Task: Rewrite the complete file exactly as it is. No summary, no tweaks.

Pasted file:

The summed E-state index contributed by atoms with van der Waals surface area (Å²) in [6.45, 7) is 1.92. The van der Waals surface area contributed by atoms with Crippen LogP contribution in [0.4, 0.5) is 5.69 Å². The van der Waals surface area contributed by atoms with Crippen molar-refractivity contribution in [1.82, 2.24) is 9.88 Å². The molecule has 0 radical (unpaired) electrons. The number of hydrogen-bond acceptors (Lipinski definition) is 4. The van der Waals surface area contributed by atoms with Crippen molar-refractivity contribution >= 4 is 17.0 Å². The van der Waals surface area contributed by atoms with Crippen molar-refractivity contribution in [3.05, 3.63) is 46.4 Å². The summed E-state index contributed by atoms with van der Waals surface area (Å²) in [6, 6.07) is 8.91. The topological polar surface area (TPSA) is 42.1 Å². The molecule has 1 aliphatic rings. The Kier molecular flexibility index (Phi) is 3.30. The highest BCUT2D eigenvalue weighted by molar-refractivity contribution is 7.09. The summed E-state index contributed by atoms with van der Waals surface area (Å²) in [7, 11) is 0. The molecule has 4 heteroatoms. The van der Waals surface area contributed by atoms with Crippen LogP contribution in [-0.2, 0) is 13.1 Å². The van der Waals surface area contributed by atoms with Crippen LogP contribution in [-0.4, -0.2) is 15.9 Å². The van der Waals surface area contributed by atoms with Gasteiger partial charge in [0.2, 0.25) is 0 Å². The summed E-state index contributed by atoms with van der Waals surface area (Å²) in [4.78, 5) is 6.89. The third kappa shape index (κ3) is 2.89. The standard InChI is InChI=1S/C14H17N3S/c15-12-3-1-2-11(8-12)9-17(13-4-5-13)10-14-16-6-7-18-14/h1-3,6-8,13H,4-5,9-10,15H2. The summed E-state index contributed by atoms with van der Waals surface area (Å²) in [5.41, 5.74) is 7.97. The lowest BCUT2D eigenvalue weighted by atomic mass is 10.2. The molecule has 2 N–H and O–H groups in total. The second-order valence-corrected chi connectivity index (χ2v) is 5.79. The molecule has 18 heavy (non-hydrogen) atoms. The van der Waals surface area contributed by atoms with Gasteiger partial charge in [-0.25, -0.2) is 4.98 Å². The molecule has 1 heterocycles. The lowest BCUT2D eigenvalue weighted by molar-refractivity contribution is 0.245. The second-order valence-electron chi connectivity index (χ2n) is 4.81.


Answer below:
The summed E-state index contributed by atoms with van der Waals surface area (Å²) in [6.45, 7) is 1.92. The van der Waals surface area contributed by atoms with Crippen LogP contribution in [0.4, 0.5) is 5.69 Å². The van der Waals surface area contributed by atoms with Crippen molar-refractivity contribution in [1.82, 2.24) is 9.88 Å². The molecule has 0 radical (unpaired) electrons. The number of hydrogen-bond acceptors (Lipinski definition) is 4. The van der Waals surface area contributed by atoms with Crippen molar-refractivity contribution >= 4 is 17.0 Å². The van der Waals surface area contributed by atoms with Crippen molar-refractivity contribution in [3.05, 3.63) is 46.4 Å². The summed E-state index contributed by atoms with van der Waals surface area (Å²) in [6, 6.07) is 8.91. The topological polar surface area (TPSA) is 42.1 Å². The molecule has 1 aliphatic rings. The Kier molecular flexibility index (Phi) is 3.30. The highest BCUT2D eigenvalue weighted by molar-refractivity contribution is 7.09. The summed E-state index contributed by atoms with van der Waals surface area (Å²) in [7, 11) is 0. The molecule has 4 heteroatoms. The van der Waals surface area contributed by atoms with Crippen LogP contribution in [-0.2, 0) is 13.1 Å². The van der Waals surface area contributed by atoms with Crippen LogP contribution in [-0.4, -0.2) is 15.9 Å². The van der Waals surface area contributed by atoms with Gasteiger partial charge in [0.2, 0.25) is 0 Å². The summed E-state index contributed by atoms with van der Waals surface area (Å²) in [4.78, 5) is 6.89. The third kappa shape index (κ3) is 2.89. The standard InChI is InChI=1S/C14H17N3S/c15-12-3-1-2-11(8-12)9-17(13-4-5-13)10-14-16-6-7-18-14/h1-3,6-8,13H,4-5,9-10,15H2. The summed E-state index contributed by atoms with van der Waals surface area (Å²) in [5.41, 5.74) is 7.97. The lowest BCUT2D eigenvalue weighted by atomic mass is 10.2. The molecule has 2 N–H and O–H groups in total. The second-order valence-corrected chi connectivity index (χ2v) is 5.79. The molecule has 18 heavy (non-hydrogen) atoms. The van der Waals surface area contributed by atoms with Gasteiger partial charge in [-0.25, -0.2) is 4.98 Å². The molecule has 1 heterocycles. The lowest BCUT2D eigenvalue weighted by molar-refractivity contribution is 0.245. The second-order valence-electron chi connectivity index (χ2n) is 4.81.